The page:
Research Projects

Investigating the Potential of Alternative Materials and Configurations for EMAS Design In Reserve

An EMAS is positioned within the runway safety area (RSA) and is comprised of an energy absorbing material that brings the aircraft to stoppage during an overrun. EMAS are currently constructed using low-density 1.21m x 1.21m (4-ft x 4-ft) variable thickness cementitious blocks. New materials, new configurations, along with implementing technology should be investigated to develop an efficient and economic EMAS design.

Background (Describe the current situation or problem in the industry, and how your idea would address it.)

The aircraft arresting system market is predicted to grow to $1,104.5 MM in 2022 (Business Wire). This monetary figure includes civilian and military operations. ACRP conducted an earlier study "Developing Improved Civil Aircraft Arresting Systems," in Report 29 in 2009 (Barsotti et al. 2009). However, Report 29 recommendations to use an aggregate foam arrestor concept were judged a patent infringement on the current cementitious block approach. Since the 2009 ACRP report, material development and technology advances have made the Report 29 obsolete and therefore a new study is warranted to economically ensure air passenger safety.
Airport operators need alternative solutions to currently used EMAS systems that are efficient and economically attractive.
References:
Barsotti, M.A., Puryear, J.M., Stevens, D.J. (2009). "Developing Improved Civil Aircraft Arresting Systems," Airport Cooperative Research Program, Report 29, Washington, D.C.

Business Wire (2017). "Aircraft Arresting System Market to Reach $1.1 Billion by 2022: Key Players are Zodiac Aerospace, Runway Safe & General Atomics – Research and Markets"

Objective (What is the desired product or result that will help the airport industry?)

The study will recommend:

  • alternative materials that can be used in the current EMAS block structure configuration;
  • propose alternative schemes other than the current EMAS block structure configuration; and
  • investigate the potential for implementing smart technology into the EMAS design
Approach (Describe in general terms the steps you think are needed to achieve the objective.)

The study should include, however not be limited to:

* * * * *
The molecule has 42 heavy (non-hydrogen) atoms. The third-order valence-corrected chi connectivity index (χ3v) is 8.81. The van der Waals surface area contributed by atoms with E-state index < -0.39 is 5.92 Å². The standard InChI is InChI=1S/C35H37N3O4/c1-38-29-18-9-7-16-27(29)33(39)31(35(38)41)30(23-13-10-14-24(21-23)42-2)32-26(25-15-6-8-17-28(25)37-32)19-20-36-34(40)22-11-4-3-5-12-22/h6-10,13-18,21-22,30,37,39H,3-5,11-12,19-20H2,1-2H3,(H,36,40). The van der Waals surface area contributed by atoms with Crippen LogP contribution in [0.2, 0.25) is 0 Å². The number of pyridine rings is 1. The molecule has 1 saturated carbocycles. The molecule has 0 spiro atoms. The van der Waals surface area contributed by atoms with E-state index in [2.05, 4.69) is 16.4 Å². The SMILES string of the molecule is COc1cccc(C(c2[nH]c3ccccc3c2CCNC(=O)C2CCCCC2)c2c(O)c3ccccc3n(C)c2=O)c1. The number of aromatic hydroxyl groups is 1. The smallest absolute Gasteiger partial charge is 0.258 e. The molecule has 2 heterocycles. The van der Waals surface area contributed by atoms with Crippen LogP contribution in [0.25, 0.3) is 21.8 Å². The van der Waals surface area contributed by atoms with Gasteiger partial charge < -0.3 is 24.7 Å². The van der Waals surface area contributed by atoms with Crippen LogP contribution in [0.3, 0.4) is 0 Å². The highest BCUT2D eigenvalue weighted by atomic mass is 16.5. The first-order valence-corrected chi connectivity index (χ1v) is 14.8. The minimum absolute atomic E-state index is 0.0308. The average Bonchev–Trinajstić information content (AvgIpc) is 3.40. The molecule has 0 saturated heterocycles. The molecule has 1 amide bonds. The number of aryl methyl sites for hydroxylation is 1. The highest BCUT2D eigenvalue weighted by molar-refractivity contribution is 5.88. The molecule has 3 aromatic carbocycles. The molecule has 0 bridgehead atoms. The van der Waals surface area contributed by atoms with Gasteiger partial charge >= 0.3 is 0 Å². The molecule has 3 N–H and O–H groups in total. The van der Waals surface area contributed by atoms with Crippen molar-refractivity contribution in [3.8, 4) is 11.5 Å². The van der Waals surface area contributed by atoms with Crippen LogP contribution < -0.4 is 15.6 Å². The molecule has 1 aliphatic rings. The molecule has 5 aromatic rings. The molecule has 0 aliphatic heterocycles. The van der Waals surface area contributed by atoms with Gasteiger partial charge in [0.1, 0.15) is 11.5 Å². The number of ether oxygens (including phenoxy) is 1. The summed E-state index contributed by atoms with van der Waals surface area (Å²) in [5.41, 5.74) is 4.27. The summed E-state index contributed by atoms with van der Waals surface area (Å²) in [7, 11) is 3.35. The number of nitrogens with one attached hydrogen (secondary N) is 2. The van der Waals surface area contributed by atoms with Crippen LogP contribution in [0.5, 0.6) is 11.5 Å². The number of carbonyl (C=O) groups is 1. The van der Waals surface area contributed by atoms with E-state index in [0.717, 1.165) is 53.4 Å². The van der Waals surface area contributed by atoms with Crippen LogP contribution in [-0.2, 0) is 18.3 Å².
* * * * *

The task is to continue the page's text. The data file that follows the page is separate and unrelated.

• summarize the existing EMAS usage within the U.S. and internationally;
  • investigate the potential growth in EMAS usage;
  • propose alternative materials including isotropic and anisotropic materials;
  • incorporate smart technology advances;
  • recommend potential alternative EMAS designs; and
  • summarize the economic benefit to airports of the recommended EMAS designs using a life-cycle cost analysis.
Cost Estimate and Backup (Provide a cost estimate and support for how you arrived at the estimate.)

The project duration is estimated at 2 years.
The research work will include:
Salary + fringe benefits for research investigators and grad students ($230,000);
tuition ($50,000);
computer software and hardware ($25,000);
experimental testing equipment for validation of the numerical modeling work ($125,000);
travel ($20,000); and
overhead ($125,000).
TOTAL ($575,000)

Related Research - List related ACRP and other industry research; describe gaps (see link to Research Roadmaps above), and describe how your idea would address these gaps. This is a critical element of a synthesis topic submission.

ACRP conducted an earlier study "Developing Improved Civil Aircraft Arresting Systems," in Report 29 in 2009. However, report recommendations to use an aggregate foam arrestor concept were judged a patent infringement on the current cementitious block approach. Since the 2009 report, material development and technology advances have made the report obsolete and therefore the need to airports for a new study is warranted.

Annotations
Idea No. 394